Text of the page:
Drive Shaft Housing Rivets

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Model T Ford Forum: Forum 2013: Drive Shaft Housing Rivets
Top of pagePrevious messageNext messageBottom of page Link to this message  By Larry Benton, Sherrills Ford, NC on Friday, February 15, 2013 - 11:26 am:

I have with a problem with the rivets that hold the ball end of the drive shaft to the tube. While taking out the bushing on that end, I somehow sheared off the rivet heads on the inside of the tube. Can the rivets be replaced and what will I need to do it. Where can I get the rivets?
Any help would be greatly appreciated!


Top of pagePrevious messageNext messageBottom of page Link to this message  By Steve Jelf, Parkerfield KS on Friday, February 15, 2013 - 12:00 pm:

Try this: http://www.bigflatsrivet.com/.


Top of pagePrevious messageNext messageBottom of page Link to this message  By Steve Tomaso - Milton,WA on Friday, February 15, 2013 - 12:35 pm:

Unless you have the means to make up the proper bucking tools and have the riveting equipment, perhaps a search for a replacement torque tube would be in order.


Top of pagePrevious messageNext messageBottom of page Link to this message  By Larry Benton, Sherrills Ford, NC on Friday, February 15, 2013 - 12:43 pm:

Dose anyone know if any of the vendors or any one can do the riveting?


Top of pagePrevious messageNext messageBottom of page Link to this message  By Richard Gould on Friday, February 15, 2013 - 12:51 pm:

When I've done the job, I used 1/4" shank truss head rivets. You drill the holes, place the rivets with the truss heads inside. Its hard to do but can be done. Then drive a drive shaft up thru the torque tube so the unmachined part of the drive shaft acts to flatten the truss heads against the inside curvature of the torque tube. Since the unmachined area of the drive shaft is larger than the machined part, you'll have enough clearance once the driveshaft is assembled. When the drive shaft is solid against the flattened truss heads, cut off the exposed shanks above the outside of the torque tube. 1/4 inch is about right, just make sure they are all exactly the same height. I use a Dremel with a small cut off wheel. Then heat the exposed shanks with an acetylene torch and hammer the ends with the peen end of a small ball peen hammer. The photos show a two piece driveshaft but the procedure is the same with a later one. I've done a few and they've all come out good.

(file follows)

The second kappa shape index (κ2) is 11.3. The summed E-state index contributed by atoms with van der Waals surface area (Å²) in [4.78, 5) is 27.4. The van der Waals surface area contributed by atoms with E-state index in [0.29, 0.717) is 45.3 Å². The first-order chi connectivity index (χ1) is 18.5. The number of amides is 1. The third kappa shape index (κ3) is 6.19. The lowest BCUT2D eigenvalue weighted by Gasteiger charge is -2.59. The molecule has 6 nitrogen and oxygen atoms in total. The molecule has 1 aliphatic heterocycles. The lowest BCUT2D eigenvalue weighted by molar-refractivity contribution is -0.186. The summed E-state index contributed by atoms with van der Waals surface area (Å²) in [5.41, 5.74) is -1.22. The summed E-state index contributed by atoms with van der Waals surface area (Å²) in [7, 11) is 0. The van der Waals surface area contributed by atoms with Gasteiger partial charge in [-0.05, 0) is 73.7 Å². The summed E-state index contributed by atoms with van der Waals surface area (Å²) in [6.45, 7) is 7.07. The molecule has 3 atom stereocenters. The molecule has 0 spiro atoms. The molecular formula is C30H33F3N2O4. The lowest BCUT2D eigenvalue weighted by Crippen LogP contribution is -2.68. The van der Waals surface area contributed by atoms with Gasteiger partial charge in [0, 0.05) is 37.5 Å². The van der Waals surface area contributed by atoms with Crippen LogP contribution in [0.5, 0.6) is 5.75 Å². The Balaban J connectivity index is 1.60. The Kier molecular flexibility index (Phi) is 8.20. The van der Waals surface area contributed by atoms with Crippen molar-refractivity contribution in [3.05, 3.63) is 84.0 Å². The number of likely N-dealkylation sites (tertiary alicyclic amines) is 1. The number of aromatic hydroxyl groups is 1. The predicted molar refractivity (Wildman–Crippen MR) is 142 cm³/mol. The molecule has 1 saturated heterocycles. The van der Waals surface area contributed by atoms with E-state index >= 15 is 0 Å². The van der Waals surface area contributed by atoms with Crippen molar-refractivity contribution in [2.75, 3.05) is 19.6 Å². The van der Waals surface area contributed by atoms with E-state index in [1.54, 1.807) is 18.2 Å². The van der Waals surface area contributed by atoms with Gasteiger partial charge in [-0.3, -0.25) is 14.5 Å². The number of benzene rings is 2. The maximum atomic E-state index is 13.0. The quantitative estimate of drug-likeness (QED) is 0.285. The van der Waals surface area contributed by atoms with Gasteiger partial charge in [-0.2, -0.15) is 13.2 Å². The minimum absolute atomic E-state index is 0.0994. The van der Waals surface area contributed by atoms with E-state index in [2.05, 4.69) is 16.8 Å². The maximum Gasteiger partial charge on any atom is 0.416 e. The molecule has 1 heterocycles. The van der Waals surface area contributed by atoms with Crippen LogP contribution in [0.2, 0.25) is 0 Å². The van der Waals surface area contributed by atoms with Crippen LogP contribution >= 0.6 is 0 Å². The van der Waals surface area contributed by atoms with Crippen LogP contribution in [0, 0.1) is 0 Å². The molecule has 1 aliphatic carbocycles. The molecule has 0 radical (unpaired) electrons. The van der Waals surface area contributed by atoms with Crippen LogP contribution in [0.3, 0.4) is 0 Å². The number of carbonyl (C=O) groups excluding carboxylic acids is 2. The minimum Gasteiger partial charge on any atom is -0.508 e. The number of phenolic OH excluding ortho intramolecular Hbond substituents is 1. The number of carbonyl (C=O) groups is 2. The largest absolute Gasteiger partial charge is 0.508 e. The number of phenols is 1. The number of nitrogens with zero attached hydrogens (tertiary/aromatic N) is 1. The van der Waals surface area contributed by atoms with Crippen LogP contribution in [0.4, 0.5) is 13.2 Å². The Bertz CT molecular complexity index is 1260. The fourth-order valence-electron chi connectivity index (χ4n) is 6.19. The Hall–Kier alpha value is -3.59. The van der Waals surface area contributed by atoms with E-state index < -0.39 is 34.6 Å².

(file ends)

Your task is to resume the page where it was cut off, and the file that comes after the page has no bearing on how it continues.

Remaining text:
Top of pagePrevious messageNext messageBottom of page Link to this message  By don ellis on Friday, February 15, 2013 - 01:03 pm:

Larry I have spares, don't sweat it


Top of pagePrevious messageNext messageBottom of page Link to this message  By Dale Peterson on Friday, February 15, 2013 - 01:14 pm:

I'm sort of a do-it-yourself kind of guy and this wouln' t be something I would be afraid to try. One advantage here is that the rivets could be inserted and then a snug fitting round solid rod could act as a buck. Then heat the rivets and hammer away. I have used a round burr to make a depression in the end of a rod to form the end of the rivet when rivetting a frame. Be sure to support the axle tube below where you are hammering so you don't bend things.


Top of pagePrevious messageNext messageBottom of page Link to this message  By Dale Peterson on Friday, February 15, 2013 - 01:18 pm:

I'm a slow typer, Richard did a better job of explaining how to do it.


Top of pagePrevious messageNext messageBottom of page Link to this message  By Larry Benton, Sherrills Ford, NC on Friday, February 15, 2013 - 01:23 pm:

Thanks for the input guys! Don, I will be in touch!

Thanks


Top of pagePrevious messageNext messageBottom of page Link to this message  By Ted Dumas on Friday, February 15, 2013 - 02:07 pm:

Did you really shear off the rivet heads flush with the tube, or did you just scrape some off the top. I think shearing of the rivet heads would take some appreciable force and effort and unless you were using a press, you would scratch your head a bit before proceeding.

Maybe you don't have a problem.


Top of pagePrevious messageNext messageBottom of page Link to this message  By Richard Gould on Friday, February 15, 2013 - 06:03 pm:

Ted, if your question is directed to me, you don't shear off the truss heads, you just conform them to the shape of the inside of the tube. You do this by pounding the pinion end of a donor drive shaft from the bottom up thru the rivet area. A truss head looks like the head of a nail so its not too hard to apply pressure to make them curve. Like I say, I've done it about three times, all on two piece drive shafts and they came out good. Its not a hard job.
Now maybe with a later driveshaft you'd need a thicker bucking bar for the rivets toward the rear, that I don't about.


Top of pagePrevious messageNext messageBottom of page Link to this message  By Ted Dumas on Friday, February 15, 2013 - 06:22 pm:

My thought was it would really take some effort to actually shear these rivets, and maybe he just skived the tops off a touch and he might not have a real problem.


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